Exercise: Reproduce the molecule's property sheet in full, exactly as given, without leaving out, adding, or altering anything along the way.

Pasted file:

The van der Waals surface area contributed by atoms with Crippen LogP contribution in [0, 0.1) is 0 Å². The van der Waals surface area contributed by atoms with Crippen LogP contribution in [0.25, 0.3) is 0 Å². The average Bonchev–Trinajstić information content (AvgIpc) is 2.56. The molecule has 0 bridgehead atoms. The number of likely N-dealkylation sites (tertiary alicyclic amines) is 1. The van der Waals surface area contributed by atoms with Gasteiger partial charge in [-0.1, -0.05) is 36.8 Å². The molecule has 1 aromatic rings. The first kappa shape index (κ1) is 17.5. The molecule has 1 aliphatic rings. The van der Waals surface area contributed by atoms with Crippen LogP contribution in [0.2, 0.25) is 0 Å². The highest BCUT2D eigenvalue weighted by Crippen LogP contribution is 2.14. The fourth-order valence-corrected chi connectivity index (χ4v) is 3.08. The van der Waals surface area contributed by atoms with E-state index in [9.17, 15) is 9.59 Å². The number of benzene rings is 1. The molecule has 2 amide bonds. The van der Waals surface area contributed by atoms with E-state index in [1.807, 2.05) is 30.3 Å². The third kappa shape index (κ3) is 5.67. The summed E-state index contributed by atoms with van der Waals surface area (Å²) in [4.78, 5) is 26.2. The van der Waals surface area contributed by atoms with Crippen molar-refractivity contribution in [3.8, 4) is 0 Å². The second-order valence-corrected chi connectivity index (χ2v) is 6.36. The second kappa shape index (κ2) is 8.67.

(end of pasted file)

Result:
The van der Waals surface area contributed by atoms with Crippen LogP contribution in [0, 0.1) is 0 Å². The van der Waals surface area contributed by atoms with Crippen LogP contribution in [0.25, 0.3) is 0 Å². The average Bonchev–Trinajstić information content (AvgIpc) is 2.56. The molecule has 0 bridgehead atoms. The number of likely N-dealkylation sites (tertiary alicyclic amines) is 1. The van der Waals surface area contributed by atoms with Gasteiger partial charge in [-0.1, -0.05) is 36.8 Å². The molecule has 1 aromatic rings. The first kappa shape index (κ1) is 17.5. The molecule has 1 aliphatic rings. The van der Waals surface area contributed by atoms with Crippen LogP contribution in [0.2, 0.25) is 0 Å². The highest BCUT2D eigenvalue weighted by Crippen LogP contribution is 2.14. The fourth-order valence-corrected chi connectivity index (χ4v) is 3.08. The van der Waals surface area contributed by atoms with E-state index in [9.17, 15) is 9.59 Å². The number of benzene rings is 1. The molecule has 2 amide bonds. The van der Waals surface area contributed by atoms with E-state index in [1.807, 2.05) is 30.3 Å². The third kappa shape index (κ3) is 5.67. The summed E-state index contributed by atoms with van der Waals surface area (Å²) in [4.78, 5) is 26.2. The van der Waals surface area contributed by atoms with Crippen molar-refractivity contribution in [3.8, 4) is 0 Å². The second-order valence-corrected chi connectivity index (χ2v) is 6.36. The second kappa shape index (κ2) is 8.67.